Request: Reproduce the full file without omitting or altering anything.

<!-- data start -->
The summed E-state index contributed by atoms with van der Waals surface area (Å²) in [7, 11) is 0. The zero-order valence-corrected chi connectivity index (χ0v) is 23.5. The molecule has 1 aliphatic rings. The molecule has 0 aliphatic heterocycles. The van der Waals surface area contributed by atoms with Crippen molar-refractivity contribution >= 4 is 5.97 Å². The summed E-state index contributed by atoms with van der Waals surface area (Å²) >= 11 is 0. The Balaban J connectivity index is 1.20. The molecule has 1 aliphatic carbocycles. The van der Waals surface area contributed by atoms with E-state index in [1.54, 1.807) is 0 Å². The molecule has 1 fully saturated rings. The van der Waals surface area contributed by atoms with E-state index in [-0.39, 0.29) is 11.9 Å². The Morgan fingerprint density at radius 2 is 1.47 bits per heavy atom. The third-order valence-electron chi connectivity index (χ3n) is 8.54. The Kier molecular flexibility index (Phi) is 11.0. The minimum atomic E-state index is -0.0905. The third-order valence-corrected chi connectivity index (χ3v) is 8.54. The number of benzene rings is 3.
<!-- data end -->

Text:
The summed E-state index contributed by atoms with van der Waals surface area (Å²) in [7, 11) is 0. The zero-order valence-corrected chi connectivity index (χ0v) is 23.5. The molecule has 1 aliphatic rings. The molecule has 0 aliphatic heterocycles. The van der Waals surface area contributed by atoms with Crippen molar-refractivity contribution >= 4 is 5.97 Å². The summed E-state index contributed by atoms with van der Waals surface area (Å²) >= 11 is 0. The Balaban J connectivity index is 1.20. The molecule has 1 aliphatic carbocycles. The van der Waals surface area contributed by atoms with E-state index in [1.54, 1.807) is 0 Å². The molecule has 1 fully saturated rings. The van der Waals surface area contributed by atoms with E-state index in [-0.39, 0.29) is 11.9 Å². The Morgan fingerprint density at radius 2 is 1.47 bits per heavy atom. The third-order valence-electron chi connectivity index (χ3n) is 8.54. The Kier molecular flexibility index (Phi) is 11.0. The minimum atomic E-state index is -0.0905. The third-order valence-corrected chi connectivity index (χ3v) is 8.54. The number of benzene rings is 3.